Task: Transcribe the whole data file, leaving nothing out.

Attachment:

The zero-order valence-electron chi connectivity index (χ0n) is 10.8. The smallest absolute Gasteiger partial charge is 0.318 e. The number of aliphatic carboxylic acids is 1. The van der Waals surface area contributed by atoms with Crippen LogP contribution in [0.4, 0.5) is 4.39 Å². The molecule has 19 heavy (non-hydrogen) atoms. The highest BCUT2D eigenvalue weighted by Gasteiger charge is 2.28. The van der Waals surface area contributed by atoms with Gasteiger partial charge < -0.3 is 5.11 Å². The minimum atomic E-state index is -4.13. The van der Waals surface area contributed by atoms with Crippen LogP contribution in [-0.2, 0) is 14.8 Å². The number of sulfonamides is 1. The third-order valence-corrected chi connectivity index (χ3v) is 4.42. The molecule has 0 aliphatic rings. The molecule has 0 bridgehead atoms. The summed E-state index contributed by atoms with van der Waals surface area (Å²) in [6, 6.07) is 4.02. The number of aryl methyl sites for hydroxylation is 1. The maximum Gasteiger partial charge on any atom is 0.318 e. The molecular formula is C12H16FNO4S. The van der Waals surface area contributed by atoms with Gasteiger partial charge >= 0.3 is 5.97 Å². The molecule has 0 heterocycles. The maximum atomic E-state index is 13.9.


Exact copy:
The zero-order valence-electron chi connectivity index (χ0n) is 10.8. The smallest absolute Gasteiger partial charge is 0.318 e. The number of aliphatic carboxylic acids is 1. The van der Waals surface area contributed by atoms with Crippen LogP contribution in [0.4, 0.5) is 4.39 Å². The molecule has 19 heavy (non-hydrogen) atoms. The highest BCUT2D eigenvalue weighted by Gasteiger charge is 2.28. The van der Waals surface area contributed by atoms with Gasteiger partial charge < -0.3 is 5.11 Å². The minimum atomic E-state index is -4.13. The van der Waals surface area contributed by atoms with Crippen LogP contribution in [-0.2, 0) is 14.8 Å². The number of sulfonamides is 1. The third-order valence-corrected chi connectivity index (χ3v) is 4.42. The molecule has 0 aliphatic rings. The molecule has 0 bridgehead atoms. The summed E-state index contributed by atoms with van der Waals surface area (Å²) in [6, 6.07) is 4.02. The number of aryl methyl sites for hydroxylation is 1. The maximum Gasteiger partial charge on any atom is 0.318 e. The molecular formula is C12H16FNO4S. The van der Waals surface area contributed by atoms with Gasteiger partial charge >= 0.3 is 5.97 Å². The molecule has 0 heterocycles. The maximum atomic E-state index is 13.9.